Natalie Diaz’s Forward Prize-shortlisted second collection, Postcolonial Love Poem (Faber) reckons with colonial violence – past and present – on Native people in the US. In a country where “police kill Native Americans more/than any other race”, Diaz’s use of “postcolonial” seems to come with a raised eyebrow. But to say that this is a book about colonialism, or oppression, would be to overlook its deliberate and dizzying range. Throughout the collection, violence is twisted together with pleasure, desire and sadness, and a rejection of assumptions about identity.
Diaz is Mojave, and has worked alongside the last living speakers of the Mojave language on programmes to preserve this threatened language. As a linguist, her attention to the complexities and possibilities of language is displayed to great effect in her poems. Words recur and contort – “weight” is misheard as “wait”, longing becomes cruel as “we pleasure to hurt”, the water takes on an active agency as “we are rivered”. Wounds are inflicted and opened countless times: “we touch our bodies like wounds”, “I move like a wound”, “press and part you like a wound”, “even a watch must be wound”. Diaz holds the prism of pain against the light, revealing its many facets, its endless depths.
By writing primarily in English, Diaz exposes its limits. Language confers a reality, but Diaz asks who that language is built to serve. In the long prose-poem, “The First Water is the Body”:
The Colorado River is the most endangered river in the United States–
also, it is a part of my body.
I carry a river. It is who I am: ‘Aha Makav. This is not a metaphor.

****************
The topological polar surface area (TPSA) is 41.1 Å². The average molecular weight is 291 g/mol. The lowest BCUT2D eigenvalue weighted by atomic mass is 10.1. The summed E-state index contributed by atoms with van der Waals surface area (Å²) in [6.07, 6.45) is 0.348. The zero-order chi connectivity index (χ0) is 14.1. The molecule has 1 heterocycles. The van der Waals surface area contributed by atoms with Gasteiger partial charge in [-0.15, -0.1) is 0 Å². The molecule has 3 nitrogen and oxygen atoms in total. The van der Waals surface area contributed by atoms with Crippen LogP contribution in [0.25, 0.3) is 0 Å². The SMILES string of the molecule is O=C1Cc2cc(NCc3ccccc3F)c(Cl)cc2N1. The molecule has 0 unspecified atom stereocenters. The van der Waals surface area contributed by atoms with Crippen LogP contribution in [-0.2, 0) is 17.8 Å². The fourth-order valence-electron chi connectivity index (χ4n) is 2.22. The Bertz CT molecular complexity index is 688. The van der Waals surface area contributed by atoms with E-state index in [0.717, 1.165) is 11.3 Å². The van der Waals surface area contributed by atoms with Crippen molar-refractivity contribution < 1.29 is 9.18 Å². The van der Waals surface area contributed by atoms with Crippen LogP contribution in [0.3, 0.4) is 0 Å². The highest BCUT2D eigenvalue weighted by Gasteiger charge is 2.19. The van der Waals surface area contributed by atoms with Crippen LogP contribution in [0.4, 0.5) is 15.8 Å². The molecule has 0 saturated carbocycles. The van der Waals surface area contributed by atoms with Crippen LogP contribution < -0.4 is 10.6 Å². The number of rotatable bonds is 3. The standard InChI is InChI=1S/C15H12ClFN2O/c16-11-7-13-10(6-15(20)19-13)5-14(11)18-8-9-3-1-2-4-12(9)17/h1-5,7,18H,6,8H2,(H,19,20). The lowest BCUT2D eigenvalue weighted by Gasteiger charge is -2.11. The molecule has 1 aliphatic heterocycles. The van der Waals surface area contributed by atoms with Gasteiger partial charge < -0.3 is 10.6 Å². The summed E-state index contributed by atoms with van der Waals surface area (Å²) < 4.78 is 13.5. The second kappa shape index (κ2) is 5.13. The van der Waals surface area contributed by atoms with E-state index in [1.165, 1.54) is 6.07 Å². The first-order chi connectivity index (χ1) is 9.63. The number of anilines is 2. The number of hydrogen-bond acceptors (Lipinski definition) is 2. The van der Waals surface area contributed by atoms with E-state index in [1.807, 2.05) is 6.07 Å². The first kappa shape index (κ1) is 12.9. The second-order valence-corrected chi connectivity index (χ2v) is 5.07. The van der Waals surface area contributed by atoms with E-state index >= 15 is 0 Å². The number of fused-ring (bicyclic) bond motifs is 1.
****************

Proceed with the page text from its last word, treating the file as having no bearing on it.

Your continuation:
Here, the constraints of English become clear: Diaz gestures to a mode of connection between body and land that sits outside of Western structures of thought. “In American imaginations,” she writes, “the logic of this image will lend itself to surrealism or magical realism.” Colonialism works to undermine such logic: “What threatens white people is often dismissed as myth.”
Later in the poem, the speaker muses that “Natives have been called red forever. I have never met a red Native… The only red people I’ve seen are white tourists sunburned after staying out on the water too long.” With scalpel-like precision, Diaz uncovers the carelessness behind lazy linguistic categories. She wonders “what if/we stopped saying whiteness so it meant anything”: what would happen if the dominant language was used with accuracy?
In contemporary America, it’s impossible to determine exactly where colonial influences begin or end. Pop-culture references abound in the collection, from Beyoncé to Rihanna to the Yeah Yeah Yeahs. History is layered beneath the present: “Who lies beneath streets, universities, art museums?/My people!” She resists the “American way of forgetting Natives”: the American project of erasing the violence in its history.
The flattening presumptions of white America can be felt throughout the collection. In “Like Church”, “They think/brown people fuck better when we are sad.” The white gaze expects tragedy of brown people: “It’s hard, isn’t it? Not to perform/what they say about our sadness.” In the face of this, Diaz’s heady reclamation of delight in “I, Minotaur” feels defiant: “I know what it’s like… to dare bloom pleasure from your wounds.” Joy is allowed to flourish from sites of pain, and desire fizzes as an active force. In “Ink-Light”, the speaker revels in devotion, the recklessness of longing:
I burn on the silver sparks of her breath moving out of her body. The miracle. No. The power and the glory glory glory of her–: she breathes. Out–: Out–: twenty red seats of desire, I break every one.
In an interview with the Rumpus, Diaz stated that “this nation doesn’t want us to be whole, and so identity becomes this weapon used against us”. Throughout Postcolonial Love Poem, she refuses to carve herself into discrete identities, but instead calls for more care and complexity in the ways that we think of ourselves and one another.
Postcolonial Love Poem
Faber, 128pp, £10.99